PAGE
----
Who are the best sportscasters of all time? Watching sports is not always just about the players playing a game on the field. There can often be larger overarching narratives to sports that some describe as the game within the game. It's up to the sportscasters, announcers and commentators to bring backstory to sports and fill fans in on what's been happening behind the scenes. Sportscasters add the necessary subtext and texture to watching sports that makes games even more enjoyable to watch. So, who is the best Sportscasters of all time? Which famous sportscasters do you love to watch?
When it comes to the best sportscasters, Scott Van Pelt, Chris Berman, and Stephen A. Smith are a few of the best in the business However, the best NFL announcers like Joe Buck of ESPN, Cris Collinsworth of NBC, and Jim Nantz are all great current NFL commentators.
The American Sportscasters Association (ASA) is dedicated to promoting, supporting and enhancing the work of our member sportscasters. In addition, we are a resource of information and guidance for those interested in becoming a sportscaster.
The current crop of seven sportscasters arrived over the past 18 months. They range in age from 26 to 38. They are all white. Four are male. Three are female. They each have brought with them enthusiasm and the eagerness to learn.
"We used to travel on weekends and cover the Noles, Gators, Canes, Bucs and Dolphins aggressively. Before I had left Waterman, we had stopped covering all of that. Essentially, what had happened, was ESPN had ruined the local sportscasters and local sports on television, because news directors started thinking, 'We don't need to do sports. ESPN can do it for us.'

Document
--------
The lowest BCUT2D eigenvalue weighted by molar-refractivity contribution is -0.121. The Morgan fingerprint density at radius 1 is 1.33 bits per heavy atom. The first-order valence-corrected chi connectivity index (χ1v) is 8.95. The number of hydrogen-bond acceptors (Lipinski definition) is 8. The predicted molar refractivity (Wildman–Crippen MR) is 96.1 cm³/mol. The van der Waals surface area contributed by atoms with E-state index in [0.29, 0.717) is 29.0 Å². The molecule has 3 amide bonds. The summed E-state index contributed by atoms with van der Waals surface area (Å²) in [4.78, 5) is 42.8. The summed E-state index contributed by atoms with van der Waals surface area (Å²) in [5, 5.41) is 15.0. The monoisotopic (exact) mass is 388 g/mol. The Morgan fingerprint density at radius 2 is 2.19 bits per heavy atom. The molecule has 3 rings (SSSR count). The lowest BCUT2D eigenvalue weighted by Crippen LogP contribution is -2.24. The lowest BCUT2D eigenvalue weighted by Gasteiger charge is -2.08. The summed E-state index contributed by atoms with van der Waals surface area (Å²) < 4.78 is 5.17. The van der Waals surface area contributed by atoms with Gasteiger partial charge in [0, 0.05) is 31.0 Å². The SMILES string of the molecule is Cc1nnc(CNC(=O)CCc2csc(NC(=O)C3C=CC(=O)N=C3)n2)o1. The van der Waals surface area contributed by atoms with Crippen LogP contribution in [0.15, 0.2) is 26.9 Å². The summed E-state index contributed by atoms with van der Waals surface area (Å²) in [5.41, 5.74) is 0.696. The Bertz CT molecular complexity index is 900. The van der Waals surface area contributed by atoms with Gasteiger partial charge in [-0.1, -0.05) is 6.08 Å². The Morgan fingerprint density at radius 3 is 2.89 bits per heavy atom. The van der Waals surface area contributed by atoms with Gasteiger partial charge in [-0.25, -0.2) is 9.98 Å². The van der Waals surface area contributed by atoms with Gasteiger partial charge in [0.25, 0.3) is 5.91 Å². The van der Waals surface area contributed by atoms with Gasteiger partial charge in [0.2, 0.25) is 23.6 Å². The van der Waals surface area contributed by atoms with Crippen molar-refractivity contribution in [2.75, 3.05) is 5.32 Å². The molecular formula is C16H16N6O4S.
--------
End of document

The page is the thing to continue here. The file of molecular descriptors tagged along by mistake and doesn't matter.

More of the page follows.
But the incident also drew attention to another aspect of the sexism that women who are sportscasters confront regularly: that of the carefully constructed, perfectly feminine, never-too-threatening image that seems to be such a requirement of the job.
Sportswriters and sportscasters provide insightful commentary to the world of sports. They can provide live running commentary, play-by-play action, post-game assessments, and critiques of sports and their participants.
Many sportscasters and sportswriters are retired athletes themselves, such as Canada's Mark Tewksbury providing commentary on swimming for the CBC, or the UK's Gareth Thomas on rugby. The majority tend to be gay males. However, there is a surprising number of transgender individuals in the profession, including the UK's Nicky Bandini of the Guardian newspaper and Americans Christina Kahrl of ESPN and Mike Penner of the Las Angeles Times.
A 2019 study of LGBTQ sports media personalities (see Further Research below) found that, of all participants in the study who were out to colleagues, almost all were unconditionally accepted when doing so. This shows the power of acceptance of sexual diversity within the sports profession and is encouraging for a trend to more out sportswriters and sportscasters.
Mowins is a glowing sign of progress and has been tapped to call at least three more NFL games in 2017 for CBS, but female announcers still face challenges from network executives in a male dominated landscape. A full-time play-by-play gig is the next major step for female sportscasters. On this front, Sierens sees an opportunity for a long-term shift if those male suits are willing to break traditional stereotypical ranks.